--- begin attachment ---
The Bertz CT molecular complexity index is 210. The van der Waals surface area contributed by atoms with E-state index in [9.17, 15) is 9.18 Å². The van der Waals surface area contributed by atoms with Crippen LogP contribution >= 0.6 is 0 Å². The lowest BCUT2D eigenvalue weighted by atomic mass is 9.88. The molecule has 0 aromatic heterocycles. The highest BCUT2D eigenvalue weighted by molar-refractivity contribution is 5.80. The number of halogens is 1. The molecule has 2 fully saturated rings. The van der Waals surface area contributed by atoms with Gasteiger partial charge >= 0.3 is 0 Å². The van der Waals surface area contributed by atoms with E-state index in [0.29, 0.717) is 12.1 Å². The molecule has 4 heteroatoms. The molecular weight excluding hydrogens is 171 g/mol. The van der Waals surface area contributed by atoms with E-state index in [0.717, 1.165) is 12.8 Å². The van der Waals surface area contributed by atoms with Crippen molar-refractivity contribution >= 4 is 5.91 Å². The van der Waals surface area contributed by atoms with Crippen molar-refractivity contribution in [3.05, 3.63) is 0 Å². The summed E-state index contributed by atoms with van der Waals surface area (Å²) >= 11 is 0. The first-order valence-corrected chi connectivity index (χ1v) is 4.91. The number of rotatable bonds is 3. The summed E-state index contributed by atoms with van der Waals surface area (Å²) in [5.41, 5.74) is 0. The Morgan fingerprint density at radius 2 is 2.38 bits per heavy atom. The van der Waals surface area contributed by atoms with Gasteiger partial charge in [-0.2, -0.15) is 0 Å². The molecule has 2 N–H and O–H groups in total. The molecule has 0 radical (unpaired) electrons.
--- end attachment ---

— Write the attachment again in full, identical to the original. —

The Bertz CT molecular complexity index is 210. The van der Waals surface area contributed by atoms with E-state index in [9.17, 15) is 9.18 Å². The van der Waals surface area contributed by atoms with Crippen LogP contribution >= 0.6 is 0 Å². The lowest BCUT2D eigenvalue weighted by atomic mass is 9.88. The molecule has 0 aromatic heterocycles. The highest BCUT2D eigenvalue weighted by molar-refractivity contribution is 5.80. The number of halogens is 1. The molecule has 2 fully saturated rings. The van der Waals surface area contributed by atoms with Gasteiger partial charge >= 0.3 is 0 Å². The van der Waals surface area contributed by atoms with E-state index in [0.29, 0.717) is 12.1 Å². The molecule has 4 heteroatoms. The molecular weight excluding hydrogens is 171 g/mol. The van der Waals surface area contributed by atoms with E-state index in [0.717, 1.165) is 12.8 Å². The van der Waals surface area contributed by atoms with Crippen molar-refractivity contribution >= 4 is 5.91 Å². The van der Waals surface area contributed by atoms with Crippen molar-refractivity contribution in [3.05, 3.63) is 0 Å². The summed E-state index contributed by atoms with van der Waals surface area (Å²) >= 11 is 0. The first-order valence-corrected chi connectivity index (χ1v) is 4.91. The number of rotatable bonds is 3. The summed E-state index contributed by atoms with van der Waals surface area (Å²) in [5.41, 5.74) is 0. The Morgan fingerprint density at radius 2 is 2.38 bits per heavy atom. The van der Waals surface area contributed by atoms with Gasteiger partial charge in [-0.2, -0.15) is 0 Å². The molecule has 2 N–H and O–H groups in total. The molecule has 0 radical (unpaired) electrons.